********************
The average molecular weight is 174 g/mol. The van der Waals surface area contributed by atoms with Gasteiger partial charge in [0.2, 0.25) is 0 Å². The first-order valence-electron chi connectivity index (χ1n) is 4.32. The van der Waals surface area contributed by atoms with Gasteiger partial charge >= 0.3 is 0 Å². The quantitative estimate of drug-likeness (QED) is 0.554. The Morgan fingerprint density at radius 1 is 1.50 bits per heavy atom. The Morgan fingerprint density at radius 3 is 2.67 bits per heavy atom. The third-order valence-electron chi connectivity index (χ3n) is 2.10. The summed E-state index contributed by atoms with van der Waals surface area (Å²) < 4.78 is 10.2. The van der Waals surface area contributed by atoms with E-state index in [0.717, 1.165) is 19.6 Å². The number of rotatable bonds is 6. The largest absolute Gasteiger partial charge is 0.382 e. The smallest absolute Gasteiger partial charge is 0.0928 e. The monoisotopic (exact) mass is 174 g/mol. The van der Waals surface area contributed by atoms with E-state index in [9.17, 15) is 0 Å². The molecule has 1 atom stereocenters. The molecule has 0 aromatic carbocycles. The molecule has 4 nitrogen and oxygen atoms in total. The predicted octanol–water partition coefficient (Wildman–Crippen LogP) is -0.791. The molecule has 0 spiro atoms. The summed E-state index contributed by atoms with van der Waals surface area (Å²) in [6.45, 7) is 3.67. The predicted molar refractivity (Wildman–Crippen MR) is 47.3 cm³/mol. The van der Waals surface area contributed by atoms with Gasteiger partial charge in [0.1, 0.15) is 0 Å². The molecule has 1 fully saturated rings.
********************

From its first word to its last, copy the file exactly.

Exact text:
The average molecular weight is 174 g/mol. The van der Waals surface area contributed by atoms with Gasteiger partial charge in [0.2, 0.25) is 0 Å². The first-order valence-electron chi connectivity index (χ1n) is 4.32. The van der Waals surface area contributed by atoms with Gasteiger partial charge >= 0.3 is 0 Å². The quantitative estimate of drug-likeness (QED) is 0.554. The Morgan fingerprint density at radius 1 is 1.50 bits per heavy atom. The Morgan fingerprint density at radius 3 is 2.67 bits per heavy atom. The third-order valence-electron chi connectivity index (χ3n) is 2.10. The summed E-state index contributed by atoms with van der Waals surface area (Å²) < 4.78 is 10.2. The van der Waals surface area contributed by atoms with E-state index in [0.717, 1.165) is 19.6 Å². The number of rotatable bonds is 6. The largest absolute Gasteiger partial charge is 0.382 e. The smallest absolute Gasteiger partial charge is 0.0928 e. The monoisotopic (exact) mass is 174 g/mol. The van der Waals surface area contributed by atoms with E-state index in [9.17, 15) is 0 Å². The molecule has 1 atom stereocenters. The molecule has 0 aromatic carbocycles. The molecule has 4 nitrogen and oxygen atoms in total. The predicted octanol–water partition coefficient (Wildman–Crippen LogP) is -0.791. The molecule has 0 spiro atoms. The summed E-state index contributed by atoms with van der Waals surface area (Å²) in [6.45, 7) is 3.67. The predicted molar refractivity (Wildman–Crippen MR) is 47.3 cm³/mol. The van der Waals surface area contributed by atoms with Gasteiger partial charge in [0.1, 0.15) is 0 Å². The molecule has 1 fully saturated rings.